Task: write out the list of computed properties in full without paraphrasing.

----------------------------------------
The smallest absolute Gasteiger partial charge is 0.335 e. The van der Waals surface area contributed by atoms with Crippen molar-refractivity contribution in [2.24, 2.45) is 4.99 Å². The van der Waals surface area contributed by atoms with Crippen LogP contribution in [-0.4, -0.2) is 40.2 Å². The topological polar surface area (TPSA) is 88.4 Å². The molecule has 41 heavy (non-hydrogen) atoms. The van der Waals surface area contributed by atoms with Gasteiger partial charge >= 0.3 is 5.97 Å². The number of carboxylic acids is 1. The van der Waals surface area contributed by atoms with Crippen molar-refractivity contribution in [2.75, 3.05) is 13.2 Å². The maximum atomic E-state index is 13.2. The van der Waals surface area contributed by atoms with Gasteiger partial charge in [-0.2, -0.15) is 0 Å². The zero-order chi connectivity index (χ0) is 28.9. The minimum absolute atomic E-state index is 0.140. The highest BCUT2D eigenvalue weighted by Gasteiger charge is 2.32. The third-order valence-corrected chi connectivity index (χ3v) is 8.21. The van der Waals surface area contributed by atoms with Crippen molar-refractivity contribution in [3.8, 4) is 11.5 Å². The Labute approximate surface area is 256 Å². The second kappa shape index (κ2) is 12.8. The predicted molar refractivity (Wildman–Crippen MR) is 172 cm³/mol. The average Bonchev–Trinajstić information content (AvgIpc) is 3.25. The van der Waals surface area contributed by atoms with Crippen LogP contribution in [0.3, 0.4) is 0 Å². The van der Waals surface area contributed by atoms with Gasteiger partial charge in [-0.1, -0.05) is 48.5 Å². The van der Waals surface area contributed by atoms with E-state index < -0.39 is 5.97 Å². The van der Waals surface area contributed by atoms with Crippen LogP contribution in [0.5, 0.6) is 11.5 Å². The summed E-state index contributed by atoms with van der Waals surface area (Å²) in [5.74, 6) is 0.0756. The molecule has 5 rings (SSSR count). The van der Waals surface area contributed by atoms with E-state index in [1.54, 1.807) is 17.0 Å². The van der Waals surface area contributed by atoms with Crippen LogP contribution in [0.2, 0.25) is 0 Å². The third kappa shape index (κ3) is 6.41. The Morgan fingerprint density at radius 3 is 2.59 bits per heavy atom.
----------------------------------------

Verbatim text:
The smallest absolute Gasteiger partial charge is 0.335 e. The van der Waals surface area contributed by atoms with Crippen molar-refractivity contribution in [2.24, 2.45) is 4.99 Å². The van der Waals surface area contributed by atoms with Crippen LogP contribution in [-0.4, -0.2) is 40.2 Å². The topological polar surface area (TPSA) is 88.4 Å². The molecule has 41 heavy (non-hydrogen) atoms. The van der Waals surface area contributed by atoms with Gasteiger partial charge >= 0.3 is 5.97 Å². The number of carboxylic acids is 1. The van der Waals surface area contributed by atoms with Crippen molar-refractivity contribution in [2.75, 3.05) is 13.2 Å². The maximum atomic E-state index is 13.2. The van der Waals surface area contributed by atoms with Gasteiger partial charge in [-0.2, -0.15) is 0 Å². The zero-order chi connectivity index (χ0) is 28.9. The minimum absolute atomic E-state index is 0.140. The highest BCUT2D eigenvalue weighted by Gasteiger charge is 2.32. The third-order valence-corrected chi connectivity index (χ3v) is 8.21. The van der Waals surface area contributed by atoms with Crippen molar-refractivity contribution in [3.8, 4) is 11.5 Å². The Labute approximate surface area is 256 Å². The second kappa shape index (κ2) is 12.8. The predicted molar refractivity (Wildman–Crippen MR) is 172 cm³/mol. The average Bonchev–Trinajstić information content (AvgIpc) is 3.25. The van der Waals surface area contributed by atoms with Crippen LogP contribution in [0.3, 0.4) is 0 Å². The van der Waals surface area contributed by atoms with Gasteiger partial charge in [-0.1, -0.05) is 48.5 Å². The van der Waals surface area contributed by atoms with E-state index < -0.39 is 5.97 Å². The van der Waals surface area contributed by atoms with Crippen LogP contribution in [0.5, 0.6) is 11.5 Å². The summed E-state index contributed by atoms with van der Waals surface area (Å²) in [5.74, 6) is 0.0756. The molecule has 5 rings (SSSR count). The van der Waals surface area contributed by atoms with E-state index in [1.54, 1.807) is 17.0 Å². The van der Waals surface area contributed by atoms with Crippen LogP contribution in [0.2, 0.25) is 0 Å². The third kappa shape index (κ3) is 6.41. The Morgan fingerprint density at radius 3 is 2.59 bits per heavy atom.